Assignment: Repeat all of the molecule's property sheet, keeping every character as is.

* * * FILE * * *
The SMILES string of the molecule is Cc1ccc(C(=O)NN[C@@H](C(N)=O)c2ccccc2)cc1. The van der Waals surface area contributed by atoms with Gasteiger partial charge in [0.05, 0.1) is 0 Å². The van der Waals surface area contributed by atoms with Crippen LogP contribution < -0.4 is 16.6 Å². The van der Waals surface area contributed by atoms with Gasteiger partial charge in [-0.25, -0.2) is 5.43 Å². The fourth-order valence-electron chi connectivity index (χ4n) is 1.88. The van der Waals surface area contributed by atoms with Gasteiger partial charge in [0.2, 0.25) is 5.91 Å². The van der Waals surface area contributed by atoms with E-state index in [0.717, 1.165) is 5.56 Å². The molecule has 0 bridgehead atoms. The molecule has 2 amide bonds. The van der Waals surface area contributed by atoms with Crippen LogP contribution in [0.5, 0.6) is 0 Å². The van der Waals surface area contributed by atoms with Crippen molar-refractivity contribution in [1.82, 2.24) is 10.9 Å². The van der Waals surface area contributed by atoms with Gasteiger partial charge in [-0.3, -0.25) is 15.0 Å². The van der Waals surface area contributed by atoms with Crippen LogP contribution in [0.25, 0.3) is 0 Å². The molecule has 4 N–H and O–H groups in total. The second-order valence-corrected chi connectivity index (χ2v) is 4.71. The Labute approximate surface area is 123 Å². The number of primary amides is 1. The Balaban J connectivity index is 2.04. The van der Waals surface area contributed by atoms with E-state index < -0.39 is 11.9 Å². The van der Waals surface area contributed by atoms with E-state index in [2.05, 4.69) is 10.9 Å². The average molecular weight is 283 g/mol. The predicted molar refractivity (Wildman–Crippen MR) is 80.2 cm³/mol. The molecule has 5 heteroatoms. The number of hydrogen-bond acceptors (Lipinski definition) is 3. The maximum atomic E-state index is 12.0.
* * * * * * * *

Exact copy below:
The SMILES string of the molecule is Cc1ccc(C(=O)NN[C@@H](C(N)=O)c2ccccc2)cc1. The van der Waals surface area contributed by atoms with Gasteiger partial charge in [0.05, 0.1) is 0 Å². The van der Waals surface area contributed by atoms with Crippen LogP contribution < -0.4 is 16.6 Å². The van der Waals surface area contributed by atoms with Gasteiger partial charge in [-0.25, -0.2) is 5.43 Å². The fourth-order valence-electron chi connectivity index (χ4n) is 1.88. The van der Waals surface area contributed by atoms with Gasteiger partial charge in [0.2, 0.25) is 5.91 Å². The van der Waals surface area contributed by atoms with E-state index in [0.717, 1.165) is 5.56 Å². The molecule has 0 bridgehead atoms. The molecule has 2 amide bonds. The van der Waals surface area contributed by atoms with Crippen LogP contribution in [0.5, 0.6) is 0 Å². The van der Waals surface area contributed by atoms with Crippen molar-refractivity contribution in [1.82, 2.24) is 10.9 Å². The van der Waals surface area contributed by atoms with Gasteiger partial charge in [-0.3, -0.25) is 15.0 Å². The van der Waals surface area contributed by atoms with Crippen LogP contribution in [0.25, 0.3) is 0 Å². The molecule has 4 N–H and O–H groups in total. The second-order valence-corrected chi connectivity index (χ2v) is 4.71. The Labute approximate surface area is 123 Å². The number of primary amides is 1. The Balaban J connectivity index is 2.04. The van der Waals surface area contributed by atoms with E-state index < -0.39 is 11.9 Å². The van der Waals surface area contributed by atoms with E-state index in [2.05, 4.69) is 10.9 Å². The average molecular weight is 283 g/mol. The predicted molar refractivity (Wildman–Crippen MR) is 80.2 cm³/mol. The molecule has 5 heteroatoms. The number of hydrogen-bond acceptors (Lipinski definition) is 3. The maximum atomic E-state index is 12.0.